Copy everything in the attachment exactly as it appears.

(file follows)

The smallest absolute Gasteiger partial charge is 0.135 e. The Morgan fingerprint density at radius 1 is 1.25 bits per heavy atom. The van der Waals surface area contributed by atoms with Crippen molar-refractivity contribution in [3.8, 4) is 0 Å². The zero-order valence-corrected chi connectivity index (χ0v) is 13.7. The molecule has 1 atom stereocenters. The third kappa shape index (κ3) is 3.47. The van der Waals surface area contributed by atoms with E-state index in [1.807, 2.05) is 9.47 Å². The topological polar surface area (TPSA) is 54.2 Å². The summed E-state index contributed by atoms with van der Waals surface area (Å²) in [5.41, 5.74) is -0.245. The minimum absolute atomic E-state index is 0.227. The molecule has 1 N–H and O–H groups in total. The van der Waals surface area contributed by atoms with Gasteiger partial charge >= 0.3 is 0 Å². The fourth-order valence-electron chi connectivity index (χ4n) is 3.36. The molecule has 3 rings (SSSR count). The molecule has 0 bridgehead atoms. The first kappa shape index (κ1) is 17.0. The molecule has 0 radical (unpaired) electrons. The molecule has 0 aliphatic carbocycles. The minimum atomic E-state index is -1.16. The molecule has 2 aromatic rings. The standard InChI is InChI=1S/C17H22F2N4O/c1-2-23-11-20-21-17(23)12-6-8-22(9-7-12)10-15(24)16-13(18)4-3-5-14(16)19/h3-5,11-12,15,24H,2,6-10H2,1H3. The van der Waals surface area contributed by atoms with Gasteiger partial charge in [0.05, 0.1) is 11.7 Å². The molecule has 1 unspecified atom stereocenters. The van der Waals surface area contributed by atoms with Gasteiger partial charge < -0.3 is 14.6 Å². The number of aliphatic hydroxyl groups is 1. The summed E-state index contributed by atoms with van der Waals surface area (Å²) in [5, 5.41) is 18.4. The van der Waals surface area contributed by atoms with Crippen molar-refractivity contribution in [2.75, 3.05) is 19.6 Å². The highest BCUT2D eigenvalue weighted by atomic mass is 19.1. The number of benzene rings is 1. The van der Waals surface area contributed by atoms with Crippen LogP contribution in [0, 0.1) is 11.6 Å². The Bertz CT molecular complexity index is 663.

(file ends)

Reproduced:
The smallest absolute Gasteiger partial charge is 0.135 e. The Morgan fingerprint density at radius 1 is 1.25 bits per heavy atom. The van der Waals surface area contributed by atoms with Crippen molar-refractivity contribution in [3.8, 4) is 0 Å². The zero-order valence-corrected chi connectivity index (χ0v) is 13.7. The molecule has 1 atom stereocenters. The third kappa shape index (κ3) is 3.47. The van der Waals surface area contributed by atoms with E-state index in [1.807, 2.05) is 9.47 Å². The topological polar surface area (TPSA) is 54.2 Å². The summed E-state index contributed by atoms with van der Waals surface area (Å²) in [5.41, 5.74) is -0.245. The minimum absolute atomic E-state index is 0.227. The molecule has 1 N–H and O–H groups in total. The van der Waals surface area contributed by atoms with Gasteiger partial charge >= 0.3 is 0 Å². The fourth-order valence-electron chi connectivity index (χ4n) is 3.36. The molecule has 3 rings (SSSR count). The molecule has 0 bridgehead atoms. The first kappa shape index (κ1) is 17.0. The molecule has 0 radical (unpaired) electrons. The molecule has 0 aliphatic carbocycles. The minimum atomic E-state index is -1.16. The molecule has 2 aromatic rings. The standard InChI is InChI=1S/C17H22F2N4O/c1-2-23-11-20-21-17(23)12-6-8-22(9-7-12)10-15(24)16-13(18)4-3-5-14(16)19/h3-5,11-12,15,24H,2,6-10H2,1H3. The van der Waals surface area contributed by atoms with Gasteiger partial charge in [0.05, 0.1) is 11.7 Å². The molecule has 1 unspecified atom stereocenters. The van der Waals surface area contributed by atoms with Gasteiger partial charge < -0.3 is 14.6 Å². The number of aliphatic hydroxyl groups is 1. The summed E-state index contributed by atoms with van der Waals surface area (Å²) in [5, 5.41) is 18.4. The van der Waals surface area contributed by atoms with Crippen molar-refractivity contribution in [2.75, 3.05) is 19.6 Å². The highest BCUT2D eigenvalue weighted by atomic mass is 19.1. The number of benzene rings is 1. The van der Waals surface area contributed by atoms with Crippen LogP contribution in [0, 0.1) is 11.6 Å². The Bertz CT molecular complexity index is 663.